He crawled into bed with me this morning because he had only seen me for five minutes here and there all weekend.
K: Good morning, Ethan. I missed you. How was your weekend?
Ethan: Great, Mom. Dad bought us crackers with sugar on them.
K: Technically that is high fructose sugar but I saw them. Did you like them?
Ethan: (sighing) It was so great, Mom.
K: I know. What else did you do?
Ethan: Mom. We did what you said when you called. We didn't burn the house or even have to get stitches.
K: That was great, Buddy. Thanks so much for doing that for me. Did you brush your teeth yesterday before you went to bed since you had those crackers?
Ethan: NO, Mom. I don't like to brush my teeth.
Derek does the bath/books/bed every night but the teeth brushing seems to elude him and I don't know why. I mean, every single night as the kids are playing in the bath, he flosses and brushes his teeth while he is in the bathroom with them. How complicated is it to lean over into the tub and scrub, scrub, scrub the teeth that they have? If you are brushing your own teeth, why not the teeth of the three children less than three feet away from you? I don't even expect you to use a different tooth brush.
I was fascinated when I saw Kate Gosselin in her kitchen with the 8 tooth brushes lined up on the counter (and don't try to tell me you never watched the show). She made some remark about how she knew people were going to mock her for brushing her children's teeth but at least she knew her kids had clean teeth. Personally I chose to mock her for using 8 different tooth brushes (you could probably get away with 3 or 4 and just throw them out every 6 weeks) and for brushing the teeth in the kitchen. There are a lot of things I will do in my kitchen but brushing my teeth or the teeth of the ones I love is not on that list.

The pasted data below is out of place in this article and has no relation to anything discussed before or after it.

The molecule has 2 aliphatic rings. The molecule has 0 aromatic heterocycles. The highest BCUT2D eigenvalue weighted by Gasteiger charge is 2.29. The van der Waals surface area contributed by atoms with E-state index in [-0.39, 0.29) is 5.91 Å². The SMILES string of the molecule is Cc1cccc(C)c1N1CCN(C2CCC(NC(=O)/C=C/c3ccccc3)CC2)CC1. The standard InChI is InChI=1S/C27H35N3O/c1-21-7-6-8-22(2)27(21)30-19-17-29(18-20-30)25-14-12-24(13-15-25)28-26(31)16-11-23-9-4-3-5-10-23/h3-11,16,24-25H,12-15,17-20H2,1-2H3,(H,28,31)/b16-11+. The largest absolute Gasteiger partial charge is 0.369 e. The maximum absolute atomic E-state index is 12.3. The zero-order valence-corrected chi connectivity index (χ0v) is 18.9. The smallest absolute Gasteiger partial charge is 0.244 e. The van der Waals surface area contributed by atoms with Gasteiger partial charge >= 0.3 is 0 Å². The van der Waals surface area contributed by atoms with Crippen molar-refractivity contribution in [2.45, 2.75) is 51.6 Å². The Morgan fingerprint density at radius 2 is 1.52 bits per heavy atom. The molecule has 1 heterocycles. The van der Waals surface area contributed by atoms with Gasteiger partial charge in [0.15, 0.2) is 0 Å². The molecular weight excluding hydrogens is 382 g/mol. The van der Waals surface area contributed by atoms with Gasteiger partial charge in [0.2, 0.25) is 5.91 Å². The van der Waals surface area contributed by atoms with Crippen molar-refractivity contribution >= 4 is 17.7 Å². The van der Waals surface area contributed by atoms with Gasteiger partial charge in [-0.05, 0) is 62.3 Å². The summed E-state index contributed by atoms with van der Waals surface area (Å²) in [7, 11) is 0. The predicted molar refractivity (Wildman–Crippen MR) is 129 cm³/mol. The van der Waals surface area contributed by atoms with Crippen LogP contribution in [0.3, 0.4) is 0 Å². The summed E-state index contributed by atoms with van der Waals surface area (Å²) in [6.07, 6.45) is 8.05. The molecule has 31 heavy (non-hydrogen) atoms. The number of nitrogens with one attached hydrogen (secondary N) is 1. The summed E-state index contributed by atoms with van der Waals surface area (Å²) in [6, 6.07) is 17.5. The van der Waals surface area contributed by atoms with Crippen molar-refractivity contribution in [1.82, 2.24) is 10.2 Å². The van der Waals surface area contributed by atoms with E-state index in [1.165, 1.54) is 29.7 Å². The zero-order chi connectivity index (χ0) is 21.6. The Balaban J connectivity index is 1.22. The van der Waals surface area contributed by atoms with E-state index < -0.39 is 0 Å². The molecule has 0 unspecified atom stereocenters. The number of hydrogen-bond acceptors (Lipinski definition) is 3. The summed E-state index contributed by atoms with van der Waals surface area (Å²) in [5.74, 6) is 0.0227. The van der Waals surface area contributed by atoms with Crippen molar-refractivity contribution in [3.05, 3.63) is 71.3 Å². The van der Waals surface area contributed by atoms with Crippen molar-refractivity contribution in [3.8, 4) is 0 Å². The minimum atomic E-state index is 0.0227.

Fast forward to the Highly Public Dental Checkup and Cleaning Episode and hygienist after hygienist "oooh"-ing and "aaah"-ing over the excellent condition of every child's mouth. Looks like you had the last laugh, Kate. Well played.
So now, I too brush my children's teeth. At night I trudge up the stairs and load up tooth brush after tooth brush with toothpaste. I lean past my husband and brush, brush, brush. But what about the spitting, you ask? Let's be honest. Two out of three children swallow the toothpaste so there are no worries there. Third? Here's my hand. Nasty, yes. Effective, yes. No toothpaste on the pajamas after, YES!!! When I am away? Crusty teeth. But back to the conversation.
K: Ethan, if you don't brush your teeth, you will get cavities.
Ethan: I know, Mom. But it's okay. I have TWO sets of teeth. These ones with cavities will just fall out and then I can get new ones. And if you get cavities, you just go to the dentist and get them fixed anyway.
I blame DORA, who in her infinite childish wisdom in attempting to keep kids from fearing the dentist in her going to the dentist book, successfully convinced children everywhere that getting cavities is FUN and when you get one fixed, you get a sticker. It's not the first time Dora has annoyed me and it won't be the last.
K: Ethan, if you don't learn to take care of your teeth now, your second set of teeth might fall out too and there are no more teeth after that.
Ethan: How about fake teeth? Wait. If my teeth fall out, then I can get FAKE TEETH??? I can get fake teeth. I CAN'T BELIEVE I CAN GET FAKE TEETH!!!
Along the way, something just got lost in the conversation and there was no way to get it back. I guess brushing your teeth is just something you have to do because the consequences angle is clearly missed by some kids. Or maybe it's just mine?